We got our first call to do respite for a teen girl. It totally caught me off guard because I wouldn’t have expected they would ask us to do respite with a child already in our care. I trust our social worker, though, so I said yes. In the hours that followed the call, I learned a brief synopsis of the teen’s sad life and also realized that I know her foster parents from our agency’s support group. When I spoke with the teen’s foster mom, she asked how our daughter, Tinkerbelle, felt about sharing her room. I told her that we hadnt asked but that it wouldnt be an issue. We began this process together and with the full consent of all our biological kids. The respite is only for 2 nights. We can handle ANYTHING for 2 nights, right? So I picked up Tink from school and told her we were asked to do respite. She asked how old the girl was and when I told her she exclaimed “Do it! Get her!” I was not expecting quite that joyous of a response, but honestly, I’ll take it! LOL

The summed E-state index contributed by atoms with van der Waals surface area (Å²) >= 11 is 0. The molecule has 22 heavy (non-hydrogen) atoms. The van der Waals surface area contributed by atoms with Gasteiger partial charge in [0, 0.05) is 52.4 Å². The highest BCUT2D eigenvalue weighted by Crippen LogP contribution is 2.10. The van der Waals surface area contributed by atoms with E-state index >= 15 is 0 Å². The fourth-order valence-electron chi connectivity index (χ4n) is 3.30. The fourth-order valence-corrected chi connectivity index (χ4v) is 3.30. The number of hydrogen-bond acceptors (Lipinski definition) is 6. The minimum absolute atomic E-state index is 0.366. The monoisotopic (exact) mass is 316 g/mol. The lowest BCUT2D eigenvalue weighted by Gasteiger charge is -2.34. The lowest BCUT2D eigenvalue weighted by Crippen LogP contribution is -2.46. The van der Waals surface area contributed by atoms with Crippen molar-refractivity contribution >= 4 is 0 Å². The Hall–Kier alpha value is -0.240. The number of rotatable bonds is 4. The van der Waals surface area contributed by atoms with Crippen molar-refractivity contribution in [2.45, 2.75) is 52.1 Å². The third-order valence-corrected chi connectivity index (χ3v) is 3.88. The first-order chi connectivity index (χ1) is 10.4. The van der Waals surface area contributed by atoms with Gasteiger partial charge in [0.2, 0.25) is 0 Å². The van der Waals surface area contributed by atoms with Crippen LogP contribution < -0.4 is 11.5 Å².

As we have gone though this process, there have been many times I have felt segregated from the foster parenting world because we are pre-adoptive parents rather than foster parents. I have sensed that foster parents look at pre-adoptive parents as if they are in this for selfish reasons because they plan to “keep” the child rather than work towards reunification. While we did purposely seek children to adopt, we in NO WAY interfered with our children reunifying with their biological parents. In fact, their parental rights were terminated years before we came into the picture. In any case, I feel like the call today turned us into “real” foster parents. We will do our part to support this girl, albeit for 2 nights, and then return her to her foster family. It’s unlikely that we will be able to do much beyond providing a safe and fun environment for this teen and giving respite to her foster family, but it still makes our choice to become a foster family seem more concrete.